On Sunday morning, President Trump spoke of his new alliance with Russian President Vladimir Putin to erect an “impenetrable Cyber Security unit so that election hacking, & many other negative things, will be guarded.”
This, the president tweeted at 7:31 a.m., came after Putin “vehemently denied” interfering with the 2016 U.S. election.
The tweet's timing could not have been more perfect — for congressional critics of Trump's new plan.
It gave them just enough of a head start to workshop one-liners and practice their comedic timing before the Sunday morning political talk shows.
Sen. Lindsey O. Graham (R-S.C.) quipped on NBC's “Meet the Press” that Trump's plan was “not the dumbest idea I've ever heard, but it's pretty close.”
Graham called Trump “literally the only person I know of who doesn't believe Russia attacked our election in 2016" and said he was “dumbfounded.” Graham said Trump is “hurting his presidency by not embracing the fact that Putin is the bad guy.”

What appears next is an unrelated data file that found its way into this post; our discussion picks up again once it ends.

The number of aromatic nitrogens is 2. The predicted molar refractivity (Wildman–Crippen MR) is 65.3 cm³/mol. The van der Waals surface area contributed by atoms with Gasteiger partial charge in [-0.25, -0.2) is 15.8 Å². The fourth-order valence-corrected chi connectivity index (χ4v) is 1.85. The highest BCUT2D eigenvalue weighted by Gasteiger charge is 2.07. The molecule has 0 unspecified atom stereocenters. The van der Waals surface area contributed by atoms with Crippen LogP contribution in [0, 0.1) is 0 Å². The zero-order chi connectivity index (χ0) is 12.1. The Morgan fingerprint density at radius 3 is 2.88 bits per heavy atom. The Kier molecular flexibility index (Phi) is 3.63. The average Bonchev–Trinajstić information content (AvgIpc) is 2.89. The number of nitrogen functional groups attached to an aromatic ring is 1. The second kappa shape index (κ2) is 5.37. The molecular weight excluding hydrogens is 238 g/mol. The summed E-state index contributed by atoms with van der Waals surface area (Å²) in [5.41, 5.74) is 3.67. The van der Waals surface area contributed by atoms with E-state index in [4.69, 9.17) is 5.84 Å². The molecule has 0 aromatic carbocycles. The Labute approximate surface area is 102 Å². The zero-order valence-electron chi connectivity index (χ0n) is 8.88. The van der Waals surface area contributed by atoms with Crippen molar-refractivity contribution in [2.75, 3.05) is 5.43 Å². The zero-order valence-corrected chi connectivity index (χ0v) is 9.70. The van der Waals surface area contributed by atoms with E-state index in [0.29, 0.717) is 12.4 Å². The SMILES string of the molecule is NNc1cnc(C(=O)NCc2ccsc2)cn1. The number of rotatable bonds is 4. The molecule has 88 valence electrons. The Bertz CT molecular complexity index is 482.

A special counsel has been appointed to lead the Justice Department's probe into the Trump campaign's possible Russia ties. There's also a criminal probe and congressional fact-finding investigations, all examining Russia.
Yet on Sunday, of the 193 countries Trump could have partnered with on cybersecurity, he chose Russia.
The irony was not lost on members of Congress.
Sen. John McCain (R-Ariz.), speaking on CBS's “Face the Nation,” deadpanned: “I am sure that Vladimir Putin could be of enormous assistance in that effort since he’s doing the hacking.”
McCain said “there has been no penalty whatsoever” for Russia's interference in the U.S. election — or in other countries.
Sen. Marco Rubio (R-Fla.), who has been a Trump critic since they faced off in the GOP primaries last year, tweeted comparisons to other partnerships that would appear doomed from the start.
The criticism — and claims of confusion — spanned both sides of the aisle.
Rep. Ruben Kihuen (D-Nev.) retweeted a statement from Nikki Haley, the U.S. ambassador to the United Nations: “We can't trust Russia and we won't ever trust Russia.”
And other legislators chimed in:
And the quips and criticism weren't coming from politicians alone. Preet Bharara, the former U.S. attorney in Manhattan whom Trump fired in March, took the president to task for his statements about Putin's denials.